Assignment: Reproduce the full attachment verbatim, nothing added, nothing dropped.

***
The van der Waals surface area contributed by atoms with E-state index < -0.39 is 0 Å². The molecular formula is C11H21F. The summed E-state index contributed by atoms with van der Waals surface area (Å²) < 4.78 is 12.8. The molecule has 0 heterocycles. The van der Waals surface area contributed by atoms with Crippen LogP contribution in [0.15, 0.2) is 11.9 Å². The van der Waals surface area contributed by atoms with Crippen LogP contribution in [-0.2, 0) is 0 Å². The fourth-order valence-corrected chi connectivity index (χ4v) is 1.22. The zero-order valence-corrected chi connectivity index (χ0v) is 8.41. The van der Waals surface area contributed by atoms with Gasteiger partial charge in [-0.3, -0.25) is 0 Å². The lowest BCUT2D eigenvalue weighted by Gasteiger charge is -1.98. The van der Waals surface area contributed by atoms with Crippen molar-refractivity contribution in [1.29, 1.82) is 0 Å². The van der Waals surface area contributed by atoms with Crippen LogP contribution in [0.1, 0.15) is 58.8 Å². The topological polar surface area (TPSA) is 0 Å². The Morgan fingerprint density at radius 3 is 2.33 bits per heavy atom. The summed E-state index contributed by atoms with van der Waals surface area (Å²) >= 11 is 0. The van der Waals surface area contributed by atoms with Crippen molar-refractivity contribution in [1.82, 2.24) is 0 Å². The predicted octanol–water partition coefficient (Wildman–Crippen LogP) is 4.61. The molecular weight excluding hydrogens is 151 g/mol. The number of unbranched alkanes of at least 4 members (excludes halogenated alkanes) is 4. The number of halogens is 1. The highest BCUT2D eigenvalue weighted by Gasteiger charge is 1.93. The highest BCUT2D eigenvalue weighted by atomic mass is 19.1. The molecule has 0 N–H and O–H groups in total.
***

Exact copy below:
The van der Waals surface area contributed by atoms with E-state index < -0.39 is 0 Å². The molecular formula is C11H21F. The summed E-state index contributed by atoms with van der Waals surface area (Å²) < 4.78 is 12.8. The molecule has 0 heterocycles. The van der Waals surface area contributed by atoms with Crippen LogP contribution in [0.15, 0.2) is 11.9 Å². The van der Waals surface area contributed by atoms with Crippen LogP contribution in [-0.2, 0) is 0 Å². The fourth-order valence-corrected chi connectivity index (χ4v) is 1.22. The zero-order valence-corrected chi connectivity index (χ0v) is 8.41. The van der Waals surface area contributed by atoms with Gasteiger partial charge in [-0.3, -0.25) is 0 Å². The lowest BCUT2D eigenvalue weighted by Gasteiger charge is -1.98. The van der Waals surface area contributed by atoms with Crippen molar-refractivity contribution in [1.29, 1.82) is 0 Å². The van der Waals surface area contributed by atoms with Crippen LogP contribution in [0.1, 0.15) is 58.8 Å². The topological polar surface area (TPSA) is 0 Å². The Morgan fingerprint density at radius 3 is 2.33 bits per heavy atom. The summed E-state index contributed by atoms with van der Waals surface area (Å²) >= 11 is 0. The van der Waals surface area contributed by atoms with Crippen molar-refractivity contribution in [1.82, 2.24) is 0 Å². The predicted octanol–water partition coefficient (Wildman–Crippen LogP) is 4.61. The molecular weight excluding hydrogens is 151 g/mol. The number of unbranched alkanes of at least 4 members (excludes halogenated alkanes) is 4. The number of halogens is 1. The highest BCUT2D eigenvalue weighted by Gasteiger charge is 1.93. The highest BCUT2D eigenvalue weighted by atomic mass is 19.1. The molecule has 0 N–H and O–H groups in total.